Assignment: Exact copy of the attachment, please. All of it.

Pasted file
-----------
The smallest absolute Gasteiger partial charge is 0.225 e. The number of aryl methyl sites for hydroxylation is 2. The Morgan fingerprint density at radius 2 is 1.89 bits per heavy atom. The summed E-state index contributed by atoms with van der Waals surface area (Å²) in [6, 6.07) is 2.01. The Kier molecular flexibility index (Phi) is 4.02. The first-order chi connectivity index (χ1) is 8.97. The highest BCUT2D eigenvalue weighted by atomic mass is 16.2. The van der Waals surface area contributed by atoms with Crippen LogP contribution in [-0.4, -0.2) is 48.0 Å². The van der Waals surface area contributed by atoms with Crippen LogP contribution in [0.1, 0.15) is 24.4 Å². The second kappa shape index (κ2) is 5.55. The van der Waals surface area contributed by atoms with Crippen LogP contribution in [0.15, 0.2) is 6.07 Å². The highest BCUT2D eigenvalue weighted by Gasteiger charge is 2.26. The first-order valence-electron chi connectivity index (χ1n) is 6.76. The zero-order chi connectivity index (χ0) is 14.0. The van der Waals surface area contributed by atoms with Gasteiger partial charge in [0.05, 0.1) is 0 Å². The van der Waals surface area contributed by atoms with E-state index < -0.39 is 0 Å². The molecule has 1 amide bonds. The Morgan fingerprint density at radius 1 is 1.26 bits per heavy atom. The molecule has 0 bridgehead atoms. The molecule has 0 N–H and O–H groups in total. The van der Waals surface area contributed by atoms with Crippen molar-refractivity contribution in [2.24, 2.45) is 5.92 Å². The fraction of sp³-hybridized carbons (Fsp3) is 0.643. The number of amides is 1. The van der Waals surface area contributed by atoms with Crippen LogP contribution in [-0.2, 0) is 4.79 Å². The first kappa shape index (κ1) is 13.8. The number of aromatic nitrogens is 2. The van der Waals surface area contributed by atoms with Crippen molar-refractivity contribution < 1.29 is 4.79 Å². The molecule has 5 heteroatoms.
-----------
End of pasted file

The smallest absolute Gasteiger partial charge is 0.225 e. The number of aryl methyl sites for hydroxylation is 2. The Morgan fingerprint density at radius 2 is 1.89 bits per heavy atom. The summed E-state index contributed by atoms with van der Waals surface area (Å²) in [6, 6.07) is 2.01. The Kier molecular flexibility index (Phi) is 4.02. The first-order chi connectivity index (χ1) is 8.97. The highest BCUT2D eigenvalue weighted by atomic mass is 16.2. The van der Waals surface area contributed by atoms with Crippen LogP contribution in [-0.4, -0.2) is 48.0 Å². The van der Waals surface area contributed by atoms with Crippen LogP contribution in [0.1, 0.15) is 24.4 Å². The second kappa shape index (κ2) is 5.55. The van der Waals surface area contributed by atoms with Crippen LogP contribution in [0.15, 0.2) is 6.07 Å². The highest BCUT2D eigenvalue weighted by Gasteiger charge is 2.26. The first-order valence-electron chi connectivity index (χ1n) is 6.76. The zero-order chi connectivity index (χ0) is 14.0. The van der Waals surface area contributed by atoms with Gasteiger partial charge in [0.05, 0.1) is 0 Å². The van der Waals surface area contributed by atoms with E-state index < -0.39 is 0 Å². The molecule has 1 amide bonds. The Morgan fingerprint density at radius 1 is 1.26 bits per heavy atom. The molecule has 0 bridgehead atoms. The molecule has 0 N–H and O–H groups in total. The van der Waals surface area contributed by atoms with Crippen molar-refractivity contribution in [2.24, 2.45) is 5.92 Å². The fraction of sp³-hybridized carbons (Fsp3) is 0.643. The number of amides is 1. The van der Waals surface area contributed by atoms with Crippen LogP contribution in [-0.2, 0) is 4.79 Å². The first kappa shape index (κ1) is 13.8. The number of aromatic nitrogens is 2. The van der Waals surface area contributed by atoms with Crippen molar-refractivity contribution < 1.29 is 4.79 Å². The molecule has 5 heteroatoms.